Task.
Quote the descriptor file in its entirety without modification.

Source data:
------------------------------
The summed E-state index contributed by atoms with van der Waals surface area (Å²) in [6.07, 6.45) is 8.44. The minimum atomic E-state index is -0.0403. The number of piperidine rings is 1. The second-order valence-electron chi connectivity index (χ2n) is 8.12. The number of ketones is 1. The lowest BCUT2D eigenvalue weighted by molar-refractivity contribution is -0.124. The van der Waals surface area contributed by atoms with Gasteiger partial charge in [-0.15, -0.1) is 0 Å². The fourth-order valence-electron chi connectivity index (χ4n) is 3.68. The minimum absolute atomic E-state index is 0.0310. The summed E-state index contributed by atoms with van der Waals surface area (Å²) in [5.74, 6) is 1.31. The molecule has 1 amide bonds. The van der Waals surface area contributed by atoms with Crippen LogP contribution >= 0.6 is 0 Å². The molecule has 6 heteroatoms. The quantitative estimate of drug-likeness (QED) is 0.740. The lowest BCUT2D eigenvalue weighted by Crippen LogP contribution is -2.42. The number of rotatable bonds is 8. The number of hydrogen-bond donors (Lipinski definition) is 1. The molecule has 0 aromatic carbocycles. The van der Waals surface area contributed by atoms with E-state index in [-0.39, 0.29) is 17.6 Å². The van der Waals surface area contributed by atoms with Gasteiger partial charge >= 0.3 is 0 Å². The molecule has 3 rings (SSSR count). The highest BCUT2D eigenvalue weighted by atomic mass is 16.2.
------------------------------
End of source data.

The summed E-state index contributed by atoms with van der Waals surface area (Å²) in [6.07, 6.45) is 8.44. The minimum atomic E-state index is -0.0403. The number of piperidine rings is 1. The second-order valence-electron chi connectivity index (χ2n) is 8.12. The number of ketones is 1. The lowest BCUT2D eigenvalue weighted by molar-refractivity contribution is -0.124. The van der Waals surface area contributed by atoms with Gasteiger partial charge in [-0.15, -0.1) is 0 Å². The fourth-order valence-electron chi connectivity index (χ4n) is 3.68. The minimum absolute atomic E-state index is 0.0310. The summed E-state index contributed by atoms with van der Waals surface area (Å²) in [5.74, 6) is 1.31. The molecule has 1 amide bonds. The van der Waals surface area contributed by atoms with Crippen LogP contribution >= 0.6 is 0 Å². The molecule has 6 heteroatoms. The quantitative estimate of drug-likeness (QED) is 0.740. The lowest BCUT2D eigenvalue weighted by Crippen LogP contribution is -2.42. The number of rotatable bonds is 8. The number of hydrogen-bond donors (Lipinski definition) is 1. The molecule has 0 aromatic carbocycles. The van der Waals surface area contributed by atoms with E-state index in [-0.39, 0.29) is 17.6 Å². The van der Waals surface area contributed by atoms with Gasteiger partial charge >= 0.3 is 0 Å². The molecule has 3 rings (SSSR count). The highest BCUT2D eigenvalue weighted by atomic mass is 16.2.